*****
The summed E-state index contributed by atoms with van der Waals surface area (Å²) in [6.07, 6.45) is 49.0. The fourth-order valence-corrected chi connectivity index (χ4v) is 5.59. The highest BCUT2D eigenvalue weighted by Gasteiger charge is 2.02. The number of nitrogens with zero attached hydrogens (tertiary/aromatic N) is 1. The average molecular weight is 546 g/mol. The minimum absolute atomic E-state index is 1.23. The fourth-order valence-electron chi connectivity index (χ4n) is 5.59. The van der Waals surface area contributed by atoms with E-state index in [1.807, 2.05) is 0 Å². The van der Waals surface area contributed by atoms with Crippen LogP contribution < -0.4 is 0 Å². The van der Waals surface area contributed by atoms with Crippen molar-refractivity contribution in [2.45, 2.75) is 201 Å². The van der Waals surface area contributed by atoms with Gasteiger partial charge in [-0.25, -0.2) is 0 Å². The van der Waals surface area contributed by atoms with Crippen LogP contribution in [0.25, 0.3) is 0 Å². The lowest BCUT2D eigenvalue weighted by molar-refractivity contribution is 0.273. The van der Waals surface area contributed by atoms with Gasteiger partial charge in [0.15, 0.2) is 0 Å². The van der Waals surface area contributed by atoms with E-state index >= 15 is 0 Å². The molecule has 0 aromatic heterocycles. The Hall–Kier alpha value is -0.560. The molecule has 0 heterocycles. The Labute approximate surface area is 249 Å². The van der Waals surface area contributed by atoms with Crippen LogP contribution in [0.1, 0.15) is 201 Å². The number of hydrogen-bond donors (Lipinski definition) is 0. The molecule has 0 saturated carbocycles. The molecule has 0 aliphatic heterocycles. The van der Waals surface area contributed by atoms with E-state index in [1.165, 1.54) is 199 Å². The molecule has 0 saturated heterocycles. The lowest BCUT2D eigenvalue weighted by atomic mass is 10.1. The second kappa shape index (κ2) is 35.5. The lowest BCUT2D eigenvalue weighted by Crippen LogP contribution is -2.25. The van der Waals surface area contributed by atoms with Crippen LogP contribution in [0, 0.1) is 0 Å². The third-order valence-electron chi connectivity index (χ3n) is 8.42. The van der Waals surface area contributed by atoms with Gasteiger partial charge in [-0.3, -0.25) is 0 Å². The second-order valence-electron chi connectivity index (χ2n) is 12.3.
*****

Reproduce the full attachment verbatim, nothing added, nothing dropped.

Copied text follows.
The summed E-state index contributed by atoms with van der Waals surface area (Å²) in [6.07, 6.45) is 49.0. The fourth-order valence-corrected chi connectivity index (χ4v) is 5.59. The highest BCUT2D eigenvalue weighted by Gasteiger charge is 2.02. The number of nitrogens with zero attached hydrogens (tertiary/aromatic N) is 1. The average molecular weight is 546 g/mol. The minimum absolute atomic E-state index is 1.23. The fourth-order valence-electron chi connectivity index (χ4n) is 5.59. The van der Waals surface area contributed by atoms with E-state index in [1.807, 2.05) is 0 Å². The van der Waals surface area contributed by atoms with Crippen LogP contribution < -0.4 is 0 Å². The van der Waals surface area contributed by atoms with Crippen molar-refractivity contribution in [2.45, 2.75) is 201 Å². The van der Waals surface area contributed by atoms with Gasteiger partial charge in [-0.25, -0.2) is 0 Å². The van der Waals surface area contributed by atoms with Crippen LogP contribution in [0.25, 0.3) is 0 Å². The lowest BCUT2D eigenvalue weighted by molar-refractivity contribution is 0.273. The van der Waals surface area contributed by atoms with Gasteiger partial charge in [0.15, 0.2) is 0 Å². The van der Waals surface area contributed by atoms with E-state index >= 15 is 0 Å². The molecule has 0 aromatic heterocycles. The Hall–Kier alpha value is -0.560. The molecule has 0 heterocycles. The Labute approximate surface area is 249 Å². The van der Waals surface area contributed by atoms with Crippen LogP contribution in [0.1, 0.15) is 201 Å². The number of hydrogen-bond donors (Lipinski definition) is 0. The molecule has 0 saturated carbocycles. The molecule has 0 aliphatic heterocycles. The van der Waals surface area contributed by atoms with E-state index in [1.165, 1.54) is 199 Å². The molecule has 0 saturated heterocycles. The lowest BCUT2D eigenvalue weighted by atomic mass is 10.1. The second kappa shape index (κ2) is 35.5. The lowest BCUT2D eigenvalue weighted by Crippen LogP contribution is -2.25. The van der Waals surface area contributed by atoms with Crippen LogP contribution in [0, 0.1) is 0 Å². The third-order valence-electron chi connectivity index (χ3n) is 8.42. The van der Waals surface area contributed by atoms with Gasteiger partial charge in [-0.3, -0.25) is 0 Å². The second-order valence-electron chi connectivity index (χ2n) is 12.3.